At work I’ve picked up a special project which is good because it’s a break from my normal duties, and involves the sort of repetitive tasks that I actually find quite soothing.
Basically this job involves photographing many, many balloons with sayings on them. When I say many, many balloons I’m not joking – estimating 6,000. However before I can take the photo I need to remove a piece of string from the balloon and then flatten it out ready. Then while I am taking the photos it’s a matter of pick it up with the left hand, take photo, put it in the tub with the left hand, push it down – that kind of thing.
The game for me in this whole scenario was see how many I could do in a day. See how efficient I am. Blow people’s minds.
Today, my second day on doing this particular job, I learned the hard way that no matter how seemingly easy a task may seem – if I don’t pace myself I’m going to burn out.
Especially the case if my stomach is being weird and not really wanting to eat anything.
Let’s just say that by the time 3pm rolled around I was spent in every way. The muscles in my back were hurting. I was thirsty. I had a bit of a headache. I was feeling quite weak.
Eventually it got to the stage where I was starting to have a panic attack because of the way I was feeling. I literally had nothing left in my tanks and so that part of me said, “we have to go home now or we’re not going to be able to get home.”
I used to think that my panic attacks and anxiety was a weakness but the more I’m leaning about life, the universe and everything, the more I see my panic attacks are just a part of myself that’s trying to protect me; that if anything happens beyond this point I’m not going to be able to deal with it physically/emotionally so it’s best to get to a place I feel safe.
That’s all it is. Granted that doesn’t make it any easier to deal with at the time. Sitting in a room staring at my feet waiting for the next time adrenaline is released into my bloodstream is not a very fun or productive use of time.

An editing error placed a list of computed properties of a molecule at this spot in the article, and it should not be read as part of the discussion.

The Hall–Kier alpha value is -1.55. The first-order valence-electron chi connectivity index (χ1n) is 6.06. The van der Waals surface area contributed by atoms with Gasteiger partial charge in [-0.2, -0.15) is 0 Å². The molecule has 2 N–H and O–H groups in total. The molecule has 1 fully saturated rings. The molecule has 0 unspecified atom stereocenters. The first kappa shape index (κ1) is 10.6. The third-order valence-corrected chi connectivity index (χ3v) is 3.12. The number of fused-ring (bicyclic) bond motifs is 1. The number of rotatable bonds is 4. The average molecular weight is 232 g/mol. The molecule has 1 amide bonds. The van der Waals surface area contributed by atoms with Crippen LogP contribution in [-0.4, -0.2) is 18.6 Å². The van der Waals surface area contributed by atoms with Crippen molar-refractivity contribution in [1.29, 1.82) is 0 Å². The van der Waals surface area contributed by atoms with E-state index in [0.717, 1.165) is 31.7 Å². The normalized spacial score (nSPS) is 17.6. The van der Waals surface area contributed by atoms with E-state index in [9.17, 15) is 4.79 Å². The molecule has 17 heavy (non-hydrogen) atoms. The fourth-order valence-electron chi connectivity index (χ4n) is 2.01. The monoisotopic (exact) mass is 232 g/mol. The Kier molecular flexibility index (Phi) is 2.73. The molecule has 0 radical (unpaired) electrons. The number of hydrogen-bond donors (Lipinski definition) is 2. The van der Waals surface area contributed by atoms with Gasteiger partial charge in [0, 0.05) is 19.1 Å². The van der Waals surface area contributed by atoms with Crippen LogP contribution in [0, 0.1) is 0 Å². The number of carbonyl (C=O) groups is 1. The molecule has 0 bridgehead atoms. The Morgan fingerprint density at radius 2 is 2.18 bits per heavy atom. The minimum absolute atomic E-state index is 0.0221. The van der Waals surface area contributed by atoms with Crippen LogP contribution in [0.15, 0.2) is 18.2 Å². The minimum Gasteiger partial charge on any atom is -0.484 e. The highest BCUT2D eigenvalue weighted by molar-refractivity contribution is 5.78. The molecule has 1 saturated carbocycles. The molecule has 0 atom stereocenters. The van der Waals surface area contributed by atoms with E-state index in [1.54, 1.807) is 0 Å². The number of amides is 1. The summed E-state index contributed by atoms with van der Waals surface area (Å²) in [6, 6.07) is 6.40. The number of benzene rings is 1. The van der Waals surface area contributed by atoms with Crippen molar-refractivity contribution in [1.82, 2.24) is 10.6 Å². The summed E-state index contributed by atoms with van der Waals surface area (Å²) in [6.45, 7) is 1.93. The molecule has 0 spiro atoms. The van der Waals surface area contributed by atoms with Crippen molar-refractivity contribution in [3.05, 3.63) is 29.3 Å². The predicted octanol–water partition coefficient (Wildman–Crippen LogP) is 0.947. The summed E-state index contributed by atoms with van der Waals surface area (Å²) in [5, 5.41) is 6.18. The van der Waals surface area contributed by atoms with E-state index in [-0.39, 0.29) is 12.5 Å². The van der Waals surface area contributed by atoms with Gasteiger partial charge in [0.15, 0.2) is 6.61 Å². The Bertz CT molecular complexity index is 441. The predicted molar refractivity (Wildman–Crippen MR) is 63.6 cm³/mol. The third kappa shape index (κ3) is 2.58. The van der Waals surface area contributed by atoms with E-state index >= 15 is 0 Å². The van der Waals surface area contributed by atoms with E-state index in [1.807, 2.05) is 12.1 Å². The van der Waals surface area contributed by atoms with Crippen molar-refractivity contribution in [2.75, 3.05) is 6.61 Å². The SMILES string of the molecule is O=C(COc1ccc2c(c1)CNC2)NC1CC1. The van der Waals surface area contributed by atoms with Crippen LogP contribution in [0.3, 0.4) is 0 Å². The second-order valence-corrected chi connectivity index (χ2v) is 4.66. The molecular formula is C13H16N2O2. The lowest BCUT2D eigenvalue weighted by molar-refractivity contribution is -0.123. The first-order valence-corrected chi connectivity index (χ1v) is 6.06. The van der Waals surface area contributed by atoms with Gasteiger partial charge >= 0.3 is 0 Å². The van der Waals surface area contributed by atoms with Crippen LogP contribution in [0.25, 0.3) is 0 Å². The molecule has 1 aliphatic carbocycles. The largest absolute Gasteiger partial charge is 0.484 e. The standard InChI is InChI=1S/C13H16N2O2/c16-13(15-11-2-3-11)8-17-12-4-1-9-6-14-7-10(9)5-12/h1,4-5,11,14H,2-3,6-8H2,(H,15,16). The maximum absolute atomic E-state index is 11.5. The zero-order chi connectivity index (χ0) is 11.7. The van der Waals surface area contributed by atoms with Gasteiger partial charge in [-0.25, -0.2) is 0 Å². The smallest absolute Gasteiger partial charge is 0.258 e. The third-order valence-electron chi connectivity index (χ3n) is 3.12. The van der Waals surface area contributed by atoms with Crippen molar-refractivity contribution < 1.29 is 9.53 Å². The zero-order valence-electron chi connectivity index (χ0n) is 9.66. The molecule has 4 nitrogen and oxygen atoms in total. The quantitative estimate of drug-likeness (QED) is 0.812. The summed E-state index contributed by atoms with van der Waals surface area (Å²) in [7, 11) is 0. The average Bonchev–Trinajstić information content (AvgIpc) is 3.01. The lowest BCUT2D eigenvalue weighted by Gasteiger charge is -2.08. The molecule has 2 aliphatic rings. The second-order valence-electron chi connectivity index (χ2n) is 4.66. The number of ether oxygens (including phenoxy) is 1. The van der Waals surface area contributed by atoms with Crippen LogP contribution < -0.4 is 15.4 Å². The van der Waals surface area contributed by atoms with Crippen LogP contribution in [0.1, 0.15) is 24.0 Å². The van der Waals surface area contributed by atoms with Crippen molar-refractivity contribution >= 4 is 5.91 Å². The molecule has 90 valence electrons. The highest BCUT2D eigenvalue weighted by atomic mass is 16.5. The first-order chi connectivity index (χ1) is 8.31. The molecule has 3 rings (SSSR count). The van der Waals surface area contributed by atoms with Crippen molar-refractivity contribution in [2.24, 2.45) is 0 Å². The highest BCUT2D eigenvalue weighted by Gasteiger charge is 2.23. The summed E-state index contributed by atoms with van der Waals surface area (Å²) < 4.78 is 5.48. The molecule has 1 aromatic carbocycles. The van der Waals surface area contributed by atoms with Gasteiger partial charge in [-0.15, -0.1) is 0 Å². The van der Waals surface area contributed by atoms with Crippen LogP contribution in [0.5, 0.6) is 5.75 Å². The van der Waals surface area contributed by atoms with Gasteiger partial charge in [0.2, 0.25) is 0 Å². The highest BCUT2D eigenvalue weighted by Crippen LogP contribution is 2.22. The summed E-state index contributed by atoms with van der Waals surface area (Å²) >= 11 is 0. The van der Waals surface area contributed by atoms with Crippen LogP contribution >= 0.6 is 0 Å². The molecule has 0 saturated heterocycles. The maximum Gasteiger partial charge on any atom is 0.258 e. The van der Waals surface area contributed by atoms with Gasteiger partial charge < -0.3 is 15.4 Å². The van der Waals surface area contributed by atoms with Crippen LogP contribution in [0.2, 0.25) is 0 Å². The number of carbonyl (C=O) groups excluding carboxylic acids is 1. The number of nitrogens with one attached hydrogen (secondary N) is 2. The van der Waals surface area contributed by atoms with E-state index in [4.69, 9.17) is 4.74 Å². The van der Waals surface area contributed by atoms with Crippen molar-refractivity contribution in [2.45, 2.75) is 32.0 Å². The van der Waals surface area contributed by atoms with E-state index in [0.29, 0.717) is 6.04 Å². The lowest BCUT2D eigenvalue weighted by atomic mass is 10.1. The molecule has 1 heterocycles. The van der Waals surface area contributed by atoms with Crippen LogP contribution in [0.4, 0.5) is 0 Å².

So I look at my phone and realise I still have 30 minutes to kill – of course that makes everything worse. Also, my boyfriend (whom I met at work), messages me to ask if I’m still up in the room – obviously wanting to come and see me – and that sets off that horrible feeling of fleeing again.
So I wander down to my new supervisor. The plan is to ask if I can go home a bit earlier but we get to talking about how many balloons I’ve done so far and if we’ll need more time (yes, we will) and eventually I kill enough time to see 4pm.
However I still have the momentous task of driving home which doesn’t seem that big a deal for a normal person but at this point all I want to do is sit in the car and zone out completely. It’s not the kind of tired where you could have a nap in the backseat for 15 minutes and feel a bit refreshed, unfortunately. So as I’m driving down the 3-laned parkway I decide to turn off and take the less-busy, more-scenic route home which technically takes longer but gives me more peace of mind.
As I was messaging my mother on the couch at home she said to me, “don’t make yourself sick for these people – they won’t appreciate it” but I think the more important thing to take away from today is it’s pointless for me to work myself down to the bone because it will impede on MY quality of life.
What I gathered from the conversation I had with my supervisor at the end of the day was it doesn’t really matter how many balloons are done each day, what matters is that the project as a whole gets done. As he said, “we’d like to wrap it up before the end of June” and it took me a little while to realise that we are still in May!
It was all just a very interesting lesson.
Anyway, I will go away now and rebalance my water system just like my acupuncturist taught me so that my “safety system” reboots and I feel okay to face tomorrow.